The impact of nurse practitioners (NPs) in home care on emergency department (ED) usage in Canada has not been documented in the literature. This article discusses the potential impact of care provided by NPs on ED use for home care patients in Canada. The authors used a 2-group prospective design for this pilot study to compare the number of ED visits in home care patients followed by NPs (intervention group, n = 30) with those receiving usual care and not followed by NPs (control group, n = 9). Data were collected by accessing provincial electronic medical records at the time of recruitment and at 3 additional time points: 2 weeks, 4 weeks, and 8 weeks. Descriptive statistics and the z-test of 2 proportions were used to compare the 2 groups. The authors found more ED visits were documented in the control group than in the intervention group at 2 and 4 weeks, but not at 8 weeks. Six subjects dropped out in the intervention group and 1 in the control group during the study due to death. The number of ED visits was reduced at 2 and 4 weeks in the intervention group, but there was no significant difference in the death rates between the 2 groups. This study serves as a springboard for future studies of NPs in home care in Canada.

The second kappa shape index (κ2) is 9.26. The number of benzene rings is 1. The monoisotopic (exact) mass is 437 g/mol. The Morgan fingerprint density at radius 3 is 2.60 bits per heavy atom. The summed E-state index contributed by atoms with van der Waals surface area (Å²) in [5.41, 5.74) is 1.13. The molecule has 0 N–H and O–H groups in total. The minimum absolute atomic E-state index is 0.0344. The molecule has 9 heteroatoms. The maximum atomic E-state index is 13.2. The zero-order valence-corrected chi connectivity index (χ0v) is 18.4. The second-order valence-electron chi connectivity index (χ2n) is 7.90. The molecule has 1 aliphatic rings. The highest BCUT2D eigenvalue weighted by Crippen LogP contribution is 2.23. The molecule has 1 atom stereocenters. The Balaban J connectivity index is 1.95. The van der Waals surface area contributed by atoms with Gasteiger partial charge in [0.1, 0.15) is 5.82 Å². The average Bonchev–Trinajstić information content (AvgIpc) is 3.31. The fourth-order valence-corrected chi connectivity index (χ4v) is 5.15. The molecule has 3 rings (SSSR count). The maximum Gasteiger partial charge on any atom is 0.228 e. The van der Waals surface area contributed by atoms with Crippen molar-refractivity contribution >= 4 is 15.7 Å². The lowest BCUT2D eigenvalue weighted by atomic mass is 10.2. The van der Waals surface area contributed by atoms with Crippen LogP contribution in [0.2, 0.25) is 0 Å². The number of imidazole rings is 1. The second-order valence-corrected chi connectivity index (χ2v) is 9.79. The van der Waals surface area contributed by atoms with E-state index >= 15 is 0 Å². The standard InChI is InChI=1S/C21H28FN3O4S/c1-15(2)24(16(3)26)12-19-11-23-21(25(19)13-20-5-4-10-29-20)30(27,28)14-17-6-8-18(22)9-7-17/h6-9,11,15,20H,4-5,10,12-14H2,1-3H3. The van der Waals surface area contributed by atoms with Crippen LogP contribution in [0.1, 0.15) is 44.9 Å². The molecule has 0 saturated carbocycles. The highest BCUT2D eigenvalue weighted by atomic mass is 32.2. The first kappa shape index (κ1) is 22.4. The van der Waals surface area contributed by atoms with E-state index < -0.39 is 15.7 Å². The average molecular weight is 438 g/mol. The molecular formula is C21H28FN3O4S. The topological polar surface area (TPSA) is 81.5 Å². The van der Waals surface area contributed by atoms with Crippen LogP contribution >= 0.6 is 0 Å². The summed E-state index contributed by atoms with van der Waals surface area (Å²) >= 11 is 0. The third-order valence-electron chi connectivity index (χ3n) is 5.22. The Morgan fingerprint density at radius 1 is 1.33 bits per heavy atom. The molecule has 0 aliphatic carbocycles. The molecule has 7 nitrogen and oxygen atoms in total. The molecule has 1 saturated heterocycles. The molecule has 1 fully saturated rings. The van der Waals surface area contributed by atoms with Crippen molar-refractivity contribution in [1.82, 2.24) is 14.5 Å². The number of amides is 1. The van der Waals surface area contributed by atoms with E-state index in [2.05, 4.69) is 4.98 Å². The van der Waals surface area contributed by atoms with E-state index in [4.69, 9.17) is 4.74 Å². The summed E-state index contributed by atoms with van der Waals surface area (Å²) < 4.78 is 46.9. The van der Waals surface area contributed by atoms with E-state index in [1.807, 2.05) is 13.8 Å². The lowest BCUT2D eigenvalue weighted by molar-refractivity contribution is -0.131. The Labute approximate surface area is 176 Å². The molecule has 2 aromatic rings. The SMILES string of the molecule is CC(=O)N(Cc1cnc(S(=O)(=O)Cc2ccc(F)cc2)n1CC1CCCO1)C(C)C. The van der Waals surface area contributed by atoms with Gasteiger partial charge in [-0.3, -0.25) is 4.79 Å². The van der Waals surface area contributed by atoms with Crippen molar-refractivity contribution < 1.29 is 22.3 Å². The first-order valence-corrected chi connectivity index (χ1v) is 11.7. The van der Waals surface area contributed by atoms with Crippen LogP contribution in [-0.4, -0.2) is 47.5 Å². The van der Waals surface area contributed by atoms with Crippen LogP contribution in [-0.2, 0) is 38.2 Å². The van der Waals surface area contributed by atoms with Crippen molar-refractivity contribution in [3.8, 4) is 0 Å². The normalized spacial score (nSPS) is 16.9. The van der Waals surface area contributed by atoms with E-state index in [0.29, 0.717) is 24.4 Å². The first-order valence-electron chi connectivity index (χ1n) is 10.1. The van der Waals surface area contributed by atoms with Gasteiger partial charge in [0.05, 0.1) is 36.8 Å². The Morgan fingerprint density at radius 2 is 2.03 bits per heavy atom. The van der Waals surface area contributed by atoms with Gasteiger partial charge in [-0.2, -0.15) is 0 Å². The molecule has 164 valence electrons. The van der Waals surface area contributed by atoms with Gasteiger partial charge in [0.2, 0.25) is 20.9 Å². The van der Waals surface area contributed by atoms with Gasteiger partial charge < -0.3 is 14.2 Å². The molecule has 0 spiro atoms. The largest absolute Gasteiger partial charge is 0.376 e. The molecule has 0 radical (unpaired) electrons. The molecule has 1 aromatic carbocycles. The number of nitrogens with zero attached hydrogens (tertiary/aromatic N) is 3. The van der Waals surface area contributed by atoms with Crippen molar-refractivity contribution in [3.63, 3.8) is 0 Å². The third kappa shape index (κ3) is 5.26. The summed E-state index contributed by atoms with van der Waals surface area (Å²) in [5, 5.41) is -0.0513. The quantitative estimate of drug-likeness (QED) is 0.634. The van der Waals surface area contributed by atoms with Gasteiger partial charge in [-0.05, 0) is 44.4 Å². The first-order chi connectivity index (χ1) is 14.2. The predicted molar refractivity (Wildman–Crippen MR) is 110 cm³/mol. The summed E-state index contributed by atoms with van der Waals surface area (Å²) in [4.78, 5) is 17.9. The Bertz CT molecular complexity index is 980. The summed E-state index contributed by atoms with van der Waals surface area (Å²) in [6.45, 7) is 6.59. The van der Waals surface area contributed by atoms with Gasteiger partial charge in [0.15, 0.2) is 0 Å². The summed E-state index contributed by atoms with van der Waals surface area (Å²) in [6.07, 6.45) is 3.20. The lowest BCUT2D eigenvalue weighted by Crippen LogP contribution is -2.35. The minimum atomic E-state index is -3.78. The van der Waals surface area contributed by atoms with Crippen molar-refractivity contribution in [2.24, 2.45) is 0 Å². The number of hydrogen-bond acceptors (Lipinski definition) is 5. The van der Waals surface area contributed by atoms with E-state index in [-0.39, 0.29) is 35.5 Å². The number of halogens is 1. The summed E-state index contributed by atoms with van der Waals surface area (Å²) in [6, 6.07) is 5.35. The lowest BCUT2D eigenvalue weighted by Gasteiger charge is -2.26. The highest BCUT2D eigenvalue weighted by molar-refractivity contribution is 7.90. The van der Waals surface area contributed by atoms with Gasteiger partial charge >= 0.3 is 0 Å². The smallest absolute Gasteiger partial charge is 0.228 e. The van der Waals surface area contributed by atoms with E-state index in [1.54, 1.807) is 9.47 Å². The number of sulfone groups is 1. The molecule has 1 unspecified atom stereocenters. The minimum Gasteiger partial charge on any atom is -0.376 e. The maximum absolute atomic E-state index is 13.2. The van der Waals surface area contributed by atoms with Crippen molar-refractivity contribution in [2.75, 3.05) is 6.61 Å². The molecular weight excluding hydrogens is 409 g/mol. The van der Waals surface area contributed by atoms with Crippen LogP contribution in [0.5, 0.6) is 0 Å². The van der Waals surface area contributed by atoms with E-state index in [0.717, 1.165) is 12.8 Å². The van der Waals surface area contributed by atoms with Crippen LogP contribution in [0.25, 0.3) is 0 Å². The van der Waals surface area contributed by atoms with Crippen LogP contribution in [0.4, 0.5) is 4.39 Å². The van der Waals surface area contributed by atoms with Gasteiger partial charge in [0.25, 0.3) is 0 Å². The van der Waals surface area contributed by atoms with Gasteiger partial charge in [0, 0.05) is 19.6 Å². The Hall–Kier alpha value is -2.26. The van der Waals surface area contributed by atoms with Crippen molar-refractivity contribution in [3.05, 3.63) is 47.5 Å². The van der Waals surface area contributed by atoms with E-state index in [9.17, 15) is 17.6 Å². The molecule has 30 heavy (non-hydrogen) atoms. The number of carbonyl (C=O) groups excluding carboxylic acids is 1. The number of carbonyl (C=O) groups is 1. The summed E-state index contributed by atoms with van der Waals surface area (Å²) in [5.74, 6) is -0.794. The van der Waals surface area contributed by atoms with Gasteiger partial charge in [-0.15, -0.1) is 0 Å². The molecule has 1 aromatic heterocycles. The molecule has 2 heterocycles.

ASJC Scopus subject areas
- Health(social science)
- Community and Home Care
- Advanced and Specialized Nursing